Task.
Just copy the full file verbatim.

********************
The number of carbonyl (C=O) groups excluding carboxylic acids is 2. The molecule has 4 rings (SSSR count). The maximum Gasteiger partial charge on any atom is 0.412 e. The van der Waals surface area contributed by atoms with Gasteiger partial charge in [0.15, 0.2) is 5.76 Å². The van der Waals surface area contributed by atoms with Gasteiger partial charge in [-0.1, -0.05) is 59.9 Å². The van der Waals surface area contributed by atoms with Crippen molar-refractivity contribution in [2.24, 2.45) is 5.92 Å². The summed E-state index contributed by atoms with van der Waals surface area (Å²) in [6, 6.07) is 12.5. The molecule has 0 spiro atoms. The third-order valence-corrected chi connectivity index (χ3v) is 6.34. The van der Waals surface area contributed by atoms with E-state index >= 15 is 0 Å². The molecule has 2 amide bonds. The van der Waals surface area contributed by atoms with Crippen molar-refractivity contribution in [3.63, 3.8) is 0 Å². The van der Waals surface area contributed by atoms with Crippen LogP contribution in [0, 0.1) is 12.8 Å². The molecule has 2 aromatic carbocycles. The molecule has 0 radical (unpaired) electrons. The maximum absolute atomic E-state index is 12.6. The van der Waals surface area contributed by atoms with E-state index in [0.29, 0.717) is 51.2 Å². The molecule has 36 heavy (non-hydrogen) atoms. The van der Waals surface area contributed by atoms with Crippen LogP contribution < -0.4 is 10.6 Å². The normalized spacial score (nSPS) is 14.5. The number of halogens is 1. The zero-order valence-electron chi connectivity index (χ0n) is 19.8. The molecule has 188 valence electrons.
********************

The number of carbonyl (C=O) groups excluding carboxylic acids is 2. The molecule has 4 rings (SSSR count). The maximum Gasteiger partial charge on any atom is 0.412 e. The van der Waals surface area contributed by atoms with Gasteiger partial charge in [0.15, 0.2) is 5.76 Å². The van der Waals surface area contributed by atoms with Gasteiger partial charge in [-0.1, -0.05) is 59.9 Å². The van der Waals surface area contributed by atoms with Crippen molar-refractivity contribution in [2.24, 2.45) is 5.92 Å². The summed E-state index contributed by atoms with van der Waals surface area (Å²) in [6, 6.07) is 12.5. The molecule has 0 spiro atoms. The third-order valence-corrected chi connectivity index (χ3v) is 6.34. The van der Waals surface area contributed by atoms with E-state index >= 15 is 0 Å². The molecule has 2 amide bonds. The van der Waals surface area contributed by atoms with Crippen molar-refractivity contribution in [3.63, 3.8) is 0 Å². The van der Waals surface area contributed by atoms with Crippen LogP contribution in [0, 0.1) is 12.8 Å². The molecule has 2 aromatic carbocycles. The molecule has 0 radical (unpaired) electrons. The maximum absolute atomic E-state index is 12.6. The van der Waals surface area contributed by atoms with E-state index in [0.29, 0.717) is 51.2 Å². The molecule has 36 heavy (non-hydrogen) atoms. The van der Waals surface area contributed by atoms with Crippen LogP contribution < -0.4 is 10.6 Å². The normalized spacial score (nSPS) is 14.5. The number of halogens is 1. The zero-order valence-electron chi connectivity index (χ0n) is 19.8. The molecule has 188 valence electrons.